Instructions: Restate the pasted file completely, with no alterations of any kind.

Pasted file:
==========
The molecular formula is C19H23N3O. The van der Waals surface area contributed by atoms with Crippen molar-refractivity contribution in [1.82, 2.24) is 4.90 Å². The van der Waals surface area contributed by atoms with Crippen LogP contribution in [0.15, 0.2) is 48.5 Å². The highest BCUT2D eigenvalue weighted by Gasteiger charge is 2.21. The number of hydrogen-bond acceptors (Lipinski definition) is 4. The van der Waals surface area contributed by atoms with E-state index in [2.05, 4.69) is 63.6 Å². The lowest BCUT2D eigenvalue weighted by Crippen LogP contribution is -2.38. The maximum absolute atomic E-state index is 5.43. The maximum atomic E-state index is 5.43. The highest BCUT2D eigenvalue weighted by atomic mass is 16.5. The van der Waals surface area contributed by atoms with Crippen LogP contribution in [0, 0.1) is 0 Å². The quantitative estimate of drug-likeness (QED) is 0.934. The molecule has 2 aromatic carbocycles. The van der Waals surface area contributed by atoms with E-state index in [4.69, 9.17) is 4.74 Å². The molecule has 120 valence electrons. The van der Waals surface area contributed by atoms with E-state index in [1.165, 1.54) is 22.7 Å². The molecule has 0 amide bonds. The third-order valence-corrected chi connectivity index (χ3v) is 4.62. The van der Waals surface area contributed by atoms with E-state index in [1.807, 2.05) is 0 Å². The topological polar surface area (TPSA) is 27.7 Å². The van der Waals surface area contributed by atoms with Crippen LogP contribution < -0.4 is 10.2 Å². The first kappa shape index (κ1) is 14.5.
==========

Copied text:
The molecular formula is C19H23N3O. The van der Waals surface area contributed by atoms with Crippen molar-refractivity contribution in [1.82, 2.24) is 4.90 Å². The van der Waals surface area contributed by atoms with Crippen LogP contribution in [0.15, 0.2) is 48.5 Å². The highest BCUT2D eigenvalue weighted by Gasteiger charge is 2.21. The number of hydrogen-bond acceptors (Lipinski definition) is 4. The van der Waals surface area contributed by atoms with E-state index in [2.05, 4.69) is 63.6 Å². The lowest BCUT2D eigenvalue weighted by Crippen LogP contribution is -2.38. The maximum absolute atomic E-state index is 5.43. The maximum atomic E-state index is 5.43. The highest BCUT2D eigenvalue weighted by atomic mass is 16.5. The van der Waals surface area contributed by atoms with Crippen LogP contribution in [0, 0.1) is 0 Å². The quantitative estimate of drug-likeness (QED) is 0.934. The molecule has 2 aromatic carbocycles. The van der Waals surface area contributed by atoms with E-state index in [4.69, 9.17) is 4.74 Å². The molecule has 120 valence electrons. The van der Waals surface area contributed by atoms with E-state index in [1.165, 1.54) is 22.7 Å². The molecule has 0 amide bonds. The third-order valence-corrected chi connectivity index (χ3v) is 4.62. The van der Waals surface area contributed by atoms with E-state index in [1.807, 2.05) is 0 Å². The topological polar surface area (TPSA) is 27.7 Å². The van der Waals surface area contributed by atoms with Crippen LogP contribution < -0.4 is 10.2 Å². The first kappa shape index (κ1) is 14.5.